Off to the side stood “Choices,” an exhibit that featured an old-fashioned gum-ball dispenser with three options: a section with syringes, another with prescription pills, and a third with bubble gum.
Although the storefront installation is expected to end in mid-August, art is always visible in the 6,000 square feet that Grace Street leases at a sprawling, former mill that is a legacy of Lewiston’s once-bustling economy and now is a symbol of its struggles.
Nearly a quarter of the city’s 36,000 residents live in poverty, a figure that is close to twice the state average, according to US Census data. In Grace Street’s neighborhood, O’Brien said, the figure is nearly 70 percent.
“We are the final line,” O’Brien said, “and people are walking in sick, really sick.”
When those clients walk into Grace Street, a for-profit business, they pass a welcoming group of birch saplings in a large open space. There is a wall covered with “Gimme a Fix,” repeated over and over. Nearby is a silhouette of a little girl, presumably innocent and unaware of the perils of addiction. And there is indoor skateboarding.
“That’s the best counselor we have,” O’Brien said, nodding at the wooden skateboard area. Skateboarders from their 20s to early 30s will sometimes drive an hour to use the half-pipe ramps, O’Brien said, “and then they ask the question: What do you guys do here?”
If birch saplings and skateboarding symbolize life, a cavernous space used for group meetings contains an ominous symbol with its spartan reconstruction of a teenager’s “bedroom.”
Framed by thin, wooden walls, the room holds an empty bed, a bureau, and an autopsy report on a hanging panel. That report records the death of O’Brien’s niece Erin, a 19-year-old who overdosed in 1998 from a combination of heroin and cocaine.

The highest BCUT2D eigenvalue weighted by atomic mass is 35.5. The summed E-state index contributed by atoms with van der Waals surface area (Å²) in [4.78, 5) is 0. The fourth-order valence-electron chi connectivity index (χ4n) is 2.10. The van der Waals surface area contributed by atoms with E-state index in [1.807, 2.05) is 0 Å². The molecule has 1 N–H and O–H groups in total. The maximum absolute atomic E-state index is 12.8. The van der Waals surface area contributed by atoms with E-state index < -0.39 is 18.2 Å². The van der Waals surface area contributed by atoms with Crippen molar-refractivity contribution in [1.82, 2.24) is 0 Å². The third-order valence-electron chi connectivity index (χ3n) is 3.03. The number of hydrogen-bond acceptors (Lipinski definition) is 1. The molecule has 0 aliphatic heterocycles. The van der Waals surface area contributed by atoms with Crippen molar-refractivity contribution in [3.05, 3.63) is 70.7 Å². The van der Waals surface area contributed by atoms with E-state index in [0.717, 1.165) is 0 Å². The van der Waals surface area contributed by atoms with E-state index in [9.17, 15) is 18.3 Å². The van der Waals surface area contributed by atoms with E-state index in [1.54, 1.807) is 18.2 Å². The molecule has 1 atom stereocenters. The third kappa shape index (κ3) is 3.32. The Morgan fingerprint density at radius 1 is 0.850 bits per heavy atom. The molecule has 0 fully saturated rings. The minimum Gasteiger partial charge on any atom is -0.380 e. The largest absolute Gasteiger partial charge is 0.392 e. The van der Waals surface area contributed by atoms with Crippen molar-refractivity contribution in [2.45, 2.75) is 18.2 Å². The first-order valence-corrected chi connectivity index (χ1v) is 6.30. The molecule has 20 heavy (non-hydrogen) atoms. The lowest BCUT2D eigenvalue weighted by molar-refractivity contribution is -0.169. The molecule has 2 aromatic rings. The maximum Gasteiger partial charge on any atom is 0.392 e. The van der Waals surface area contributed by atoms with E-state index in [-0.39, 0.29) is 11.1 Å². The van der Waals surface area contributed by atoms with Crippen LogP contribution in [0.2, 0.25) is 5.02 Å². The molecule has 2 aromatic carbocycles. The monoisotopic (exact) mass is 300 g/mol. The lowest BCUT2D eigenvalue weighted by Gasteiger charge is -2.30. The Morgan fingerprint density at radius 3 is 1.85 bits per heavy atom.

Shawn Dobson, a 40-year-old recovering heroin addict, said Grace Street presents its message in stark but compassionate terms. If not for the counseling and medication he receives there, Dobson said, “I’d probably be dead, for real. I’m not one to do just a few pills. It’s go big or go home.”
Now, Dobson, who said he was dropped from Medicaid this year, is one of about a dozen clients who receive free care at Grace Street. Governor Paul LePage, who grew up impoverished near the mill, has rejected federal funds to extend Medicaid to 70,000 Mainers.
Demand is surging for Grace Street’s help, but many drug users lack insurance, and the recovery center can provide only so much free care, O’Brien said. As a result, many are turned away.
Through it all, the dirty boot hanging in the art exhibit is one of the reminders of the recovery mission, O’Brien said. Last worn by a man who died of an overdose in 2006, the boot represents another life lost, another missed chance for recovery.
As a result, O’Brien said, “that boot will remain in my office until I stop doing the work.”
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Brian MacQuarrie can be reached at firstname.lastname@example.org.